Arak is the capital of Markazi province which is located about 300 km. southwest of Tehran. The city is a major industrial centre.
The term Arak remains from a name given to the region since the medieval period. It derives from Arabic al-ʿIrāq, meaning “root”, itself derived possibly from Akkadian Uruk. But new research has shown that the word Arak has the same roots with the words Iran and Arran, and the name Iraq is an Arabicized Persian word.
During the Seljuk era, a region comprising the whole territory of Media (northwestern Iran) and the lower part of Mesopotamia was referred to as Iraq; with the Median part called ʿErâq-e ʿAjam (“Iraq of the Ajam [non-Arabic speakers]”), and the Mesopotamian part called ʿErâq-e ʿArab (“Iraq of the Arab”).
Originally named Soltan Abad, the modern-day city of Arak was founded in 1808 by Yusef Khan-e Gorji, a pro-Iranian warlord of Georgian origin who was given refuge by Qajar ruler Agha Mohammad Khan following a territorial dispute with his cousins, who were supported by Russian empress Catherine the Great.
Between 1795 and 1797, Yusef Khan-e Gorji, renamed Yusef Khan-e Sepahdar by the Qajar ruler, settled his army in the fertile but poorly-controlled territory that would become the modern-day Arak. Hostile tribes in the region had operated autonomously from the Qajar rule. With the Shah’s approval, Yusef Khan diverted the main river to drive out the hostiles and build the war fortress of Soltan Abad to act as a buffer.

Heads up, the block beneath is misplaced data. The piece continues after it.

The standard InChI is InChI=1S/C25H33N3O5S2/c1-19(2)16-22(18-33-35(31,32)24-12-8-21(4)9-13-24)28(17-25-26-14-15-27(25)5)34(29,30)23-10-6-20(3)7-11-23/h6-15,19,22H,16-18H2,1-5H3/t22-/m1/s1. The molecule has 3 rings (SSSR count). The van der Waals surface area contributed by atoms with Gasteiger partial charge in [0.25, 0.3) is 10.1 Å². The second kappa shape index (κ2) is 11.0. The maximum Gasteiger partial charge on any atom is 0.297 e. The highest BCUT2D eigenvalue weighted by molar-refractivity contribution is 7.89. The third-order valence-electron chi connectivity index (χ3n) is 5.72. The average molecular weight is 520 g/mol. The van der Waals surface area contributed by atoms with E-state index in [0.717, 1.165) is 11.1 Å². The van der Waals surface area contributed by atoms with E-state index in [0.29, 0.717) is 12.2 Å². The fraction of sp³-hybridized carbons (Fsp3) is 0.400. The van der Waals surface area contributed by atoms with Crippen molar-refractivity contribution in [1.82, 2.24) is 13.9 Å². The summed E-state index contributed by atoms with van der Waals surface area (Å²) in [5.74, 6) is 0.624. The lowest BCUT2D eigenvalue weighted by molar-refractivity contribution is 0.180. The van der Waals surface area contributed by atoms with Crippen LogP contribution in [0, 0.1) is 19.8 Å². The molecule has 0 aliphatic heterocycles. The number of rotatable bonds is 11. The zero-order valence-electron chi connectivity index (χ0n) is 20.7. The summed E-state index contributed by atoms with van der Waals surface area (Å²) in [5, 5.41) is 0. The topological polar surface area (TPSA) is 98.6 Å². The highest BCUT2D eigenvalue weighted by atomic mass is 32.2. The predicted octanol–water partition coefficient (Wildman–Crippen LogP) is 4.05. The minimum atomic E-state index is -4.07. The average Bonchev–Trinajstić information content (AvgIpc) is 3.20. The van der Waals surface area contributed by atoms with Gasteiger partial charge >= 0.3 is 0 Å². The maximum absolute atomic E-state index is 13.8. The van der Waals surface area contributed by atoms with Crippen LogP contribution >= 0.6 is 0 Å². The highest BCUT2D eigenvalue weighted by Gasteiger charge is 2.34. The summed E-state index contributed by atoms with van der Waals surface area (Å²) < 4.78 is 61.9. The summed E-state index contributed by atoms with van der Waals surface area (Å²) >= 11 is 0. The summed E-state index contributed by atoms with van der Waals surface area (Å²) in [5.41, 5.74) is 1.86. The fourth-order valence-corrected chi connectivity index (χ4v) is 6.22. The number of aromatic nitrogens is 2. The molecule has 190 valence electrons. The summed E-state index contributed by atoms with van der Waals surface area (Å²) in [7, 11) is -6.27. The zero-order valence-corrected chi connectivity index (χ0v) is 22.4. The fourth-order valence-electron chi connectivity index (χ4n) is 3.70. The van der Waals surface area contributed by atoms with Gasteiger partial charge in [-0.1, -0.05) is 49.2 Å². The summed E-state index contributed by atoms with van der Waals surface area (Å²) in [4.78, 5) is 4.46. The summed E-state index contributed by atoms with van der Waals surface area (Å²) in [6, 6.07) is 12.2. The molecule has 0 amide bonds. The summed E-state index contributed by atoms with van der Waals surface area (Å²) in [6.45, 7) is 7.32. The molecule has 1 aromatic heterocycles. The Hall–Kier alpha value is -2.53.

According to early modern historians, Yusef Khan built the city with the aid of effluents. Until 1892, the town remained a military base and fortress. The fortress of Soltan Abad had a thick wall surrounded by 7-meter-deep moats. Eight towers were constructed around the town and the governmental building was established in its northern part.
In 1891, shops, gardens, and government buildings of Soltan Abad were repaired by the order of deputy governor Mirza Hasan (Etemad os-Saltane). Large parts of the city were formerly annexed as personal property to the pre-existing army commanders and were then ultimately turned over to the state around 1918–1922.
Beginning by the last quarter of the 19th century, the city achieved major developments in the carpet industry, and eventually became Iran’s most important centre of carpet production for export markets, continuing up until at least 1940.
Under the reign of Reza Shah of the Pahlavi dynasty, the city was renamed Arak. Modern factories for vegetable oil, soap, sugar beet, and wool industries were established within the city. Arak also became an important station for the Trans-Iranian Railway, a major railway project directed by Reza Shah which was completed in 1938.
In 1972, two major state-owned enterprises were established in the city, including an aluminium smelter and a heavy engineering plant. The aluminium smelter was built under the Regional Cooperation for the Development project of the Central Treaty Organization, in cooperation with the company of Reynolds and Reynolds. The engineering plant was processed with equipment and technical advice from the Soviets, in return for gas sales to the Soviet Union.
The city officially became a metropolis on April 6, 2013, after the merger with Karahrud and Senjan.